Will Next-Gen IoT Close the “Homework Gap”?
There are millions of students being asked to complete homework online. These same millions of students lack the ability to do so because they don’t have access to the internet at home. This is known as “the homework gap.”
There are many companies working on innovations in next-generation Internet of Things (IoT) applications that may help successfully close this gap by increasing home internet access for students. Here are some of the companies and the innovations working to close the gap:
IoT Innovations that are Helping Students
Imcon International and Cradlepoint created a line of self-contained, WiFi-enabled backpacks. These backpacks are powered by solar chargers and redundant batteries, which provide portable internet access. With these backpacks, students can connect to wireless, 3G, 4G, LTE and other networks.
Kajeet’s ConnectEdNow campaign is aiming to make broadband more accessible and affordable. The campaign provides students with portable WiFi hotspot devices, a $200 mobile device subsidy and discounted data plans from partners like Verizon, T-Mobile and other LTE providers.
EveryoneOn is a nonprofit organization that is sponsoring a program called Connect2Compete. They work with cable and wireless ISPs. This program offers affordable internet services that are priced between $10-$20 a month.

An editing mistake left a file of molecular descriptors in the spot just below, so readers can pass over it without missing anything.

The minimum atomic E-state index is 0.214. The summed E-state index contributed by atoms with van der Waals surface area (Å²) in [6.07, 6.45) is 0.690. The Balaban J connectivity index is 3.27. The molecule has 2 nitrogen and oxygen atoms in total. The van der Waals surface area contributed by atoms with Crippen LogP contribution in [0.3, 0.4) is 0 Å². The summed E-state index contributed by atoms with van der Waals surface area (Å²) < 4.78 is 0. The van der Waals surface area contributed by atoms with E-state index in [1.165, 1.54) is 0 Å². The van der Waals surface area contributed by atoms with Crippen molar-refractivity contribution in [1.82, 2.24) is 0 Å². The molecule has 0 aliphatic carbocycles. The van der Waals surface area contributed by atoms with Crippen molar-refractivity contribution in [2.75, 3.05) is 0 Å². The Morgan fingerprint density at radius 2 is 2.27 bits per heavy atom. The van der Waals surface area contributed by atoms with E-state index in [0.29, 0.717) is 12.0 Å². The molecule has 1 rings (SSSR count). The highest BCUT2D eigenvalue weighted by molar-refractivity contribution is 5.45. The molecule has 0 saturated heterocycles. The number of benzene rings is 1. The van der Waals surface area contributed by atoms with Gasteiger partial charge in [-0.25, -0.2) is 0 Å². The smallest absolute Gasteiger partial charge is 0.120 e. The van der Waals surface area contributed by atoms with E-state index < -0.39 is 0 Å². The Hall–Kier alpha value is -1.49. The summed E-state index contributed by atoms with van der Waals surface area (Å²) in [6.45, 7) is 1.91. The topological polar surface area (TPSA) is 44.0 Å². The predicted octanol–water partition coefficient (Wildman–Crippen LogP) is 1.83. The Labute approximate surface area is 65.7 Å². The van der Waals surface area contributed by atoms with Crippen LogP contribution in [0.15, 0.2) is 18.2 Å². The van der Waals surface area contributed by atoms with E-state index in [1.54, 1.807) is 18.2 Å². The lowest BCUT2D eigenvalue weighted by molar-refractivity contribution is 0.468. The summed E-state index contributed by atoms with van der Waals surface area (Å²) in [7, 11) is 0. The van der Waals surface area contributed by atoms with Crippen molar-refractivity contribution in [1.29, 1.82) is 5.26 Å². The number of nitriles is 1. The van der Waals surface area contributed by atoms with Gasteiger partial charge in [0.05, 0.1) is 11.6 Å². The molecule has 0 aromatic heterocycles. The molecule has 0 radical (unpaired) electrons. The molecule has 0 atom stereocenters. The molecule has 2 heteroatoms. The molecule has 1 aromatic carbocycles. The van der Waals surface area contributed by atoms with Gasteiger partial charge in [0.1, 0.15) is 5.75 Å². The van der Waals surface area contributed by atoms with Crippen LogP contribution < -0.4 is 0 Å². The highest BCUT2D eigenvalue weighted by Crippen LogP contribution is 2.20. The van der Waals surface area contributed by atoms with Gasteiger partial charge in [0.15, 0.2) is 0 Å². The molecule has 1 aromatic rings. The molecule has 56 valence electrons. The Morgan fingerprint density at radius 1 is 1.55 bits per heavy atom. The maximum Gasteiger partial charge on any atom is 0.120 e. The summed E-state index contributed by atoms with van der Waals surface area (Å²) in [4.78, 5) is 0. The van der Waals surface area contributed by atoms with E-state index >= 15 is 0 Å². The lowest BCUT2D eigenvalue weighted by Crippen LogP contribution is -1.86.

Sprint’s 1Million Project Foundation is providing both internet access and devices to eligible students. Students that qualify can get free smartphones, tablets, hotspots and 3GB of high-speed LTE data per month.
Schools are working to close the gap, too.
Closing the gap isn’t only on these companies’ shoulders. Schools are trying to address the wide gap, too. But, schools across the nation see the benefits of moving schoolwork and homework online. To combat the widening gap, school districts are offering access during school hours.
It’s easy for schools to address the issue during school hours and within their walls, but once students are outside of the schools’ walls, it gets problematic. School districts have also been partnering with communities to bring internet access to those in need outside of the school. Not only that, but companies have explored offering WiFi during students’ commutes.
One innovation is the smart school bus with WiFi onboard. Kajeet piloted smart school buses for six months in a Missouri school district and as a result there was 45% less bus-related referrals distributed.
Beyond the bus, utilizing IoT innovations like high-tech backpacks, subsidized devices and affordable internet connection options should also help narrow the gap.